[EDITORIALS]No ‘conversations’?The bottom line of fair election campaigns is not to use money but to use debates. Opportunities for constituents to evaluate candidates should be increased. Only when an event is likely to become partial to a certain candidate should that event be regulated. In this respect, the National Election Commission’s attempt to ban the media from running interviews with the presidential candidates is inappropriate.
The National Election Commission cited Article 82 of the election law as the reason. The article states that conversations with candidates or debates involving them can be held and broadcast beginning 120 days before the election until the day before the election period starts. The commission interprets that rule as saying the media should not have conversations with candidates when there are more than 120 days left before the election day. If the commission sticks to its line literally, it will lead to the absurd conclusion that a person who talked with the media or had debates with more than 120 days to come before the election day would not be allowed to run for the presidency. The commission also said it was proper to have interviews but it was not legal to have conversations. What’s the difference between conversations and interviews? What’s the reason to differentiate them in the first place, to regulate one while allowing the other?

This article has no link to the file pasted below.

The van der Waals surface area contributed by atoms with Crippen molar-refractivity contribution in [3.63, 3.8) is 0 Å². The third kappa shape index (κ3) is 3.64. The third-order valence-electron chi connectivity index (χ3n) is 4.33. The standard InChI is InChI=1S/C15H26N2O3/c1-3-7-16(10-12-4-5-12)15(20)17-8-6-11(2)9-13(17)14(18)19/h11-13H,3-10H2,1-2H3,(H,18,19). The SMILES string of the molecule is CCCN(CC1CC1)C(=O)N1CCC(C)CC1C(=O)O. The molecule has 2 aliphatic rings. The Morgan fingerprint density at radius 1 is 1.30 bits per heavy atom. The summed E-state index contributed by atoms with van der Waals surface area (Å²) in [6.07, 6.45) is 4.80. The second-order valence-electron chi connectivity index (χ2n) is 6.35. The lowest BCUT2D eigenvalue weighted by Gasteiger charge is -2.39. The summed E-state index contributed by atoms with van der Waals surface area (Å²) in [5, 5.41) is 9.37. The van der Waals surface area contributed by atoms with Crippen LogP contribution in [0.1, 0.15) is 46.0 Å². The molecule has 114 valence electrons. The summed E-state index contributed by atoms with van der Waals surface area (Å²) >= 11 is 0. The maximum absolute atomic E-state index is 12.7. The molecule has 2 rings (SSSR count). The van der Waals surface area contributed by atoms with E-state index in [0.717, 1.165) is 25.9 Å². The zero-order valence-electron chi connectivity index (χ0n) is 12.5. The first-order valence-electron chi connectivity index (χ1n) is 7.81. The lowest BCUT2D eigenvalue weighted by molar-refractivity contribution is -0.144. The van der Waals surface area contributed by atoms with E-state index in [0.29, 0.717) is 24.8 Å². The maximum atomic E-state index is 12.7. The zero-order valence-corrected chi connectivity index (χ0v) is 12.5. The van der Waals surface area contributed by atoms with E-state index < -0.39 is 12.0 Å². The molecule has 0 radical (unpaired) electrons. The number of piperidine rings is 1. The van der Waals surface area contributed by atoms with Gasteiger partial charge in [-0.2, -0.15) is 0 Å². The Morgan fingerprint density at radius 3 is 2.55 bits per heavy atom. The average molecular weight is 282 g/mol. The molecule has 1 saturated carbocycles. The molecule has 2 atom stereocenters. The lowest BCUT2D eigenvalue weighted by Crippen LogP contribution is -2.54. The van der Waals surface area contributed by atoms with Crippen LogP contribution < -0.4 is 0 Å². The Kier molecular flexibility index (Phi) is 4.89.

In 1997, the Seoul District Court ruled that the media can have conversations with and hold debates among candidates, despite Article 82 of the election law. The court said the freedom of media outlets to report and analyze news about elections is to be protected. It is hard to understand why the election commission is making an unprecedented attempt to regulate that kind of event. Some opposition parties suspect it is because the political situation is unfavorable for the governing party’s candidates.
The United States has managed national policies in a stable way thanks to sufficient debates among candidates. As presidential hopefuls engage in animated debates during campaigns, it is said that differences among different candidates’ policies tend to narrow.
Korean presidential candidates also should be evaluated by the people over a long period of time through debates on policies. Candidates should not try to win popularity merely by staging events during the campaign. Thus, conversations or interviews with politicians should be encouraged instead of being regulated. If interpretations of the current law vary, it is the law that should be fixed.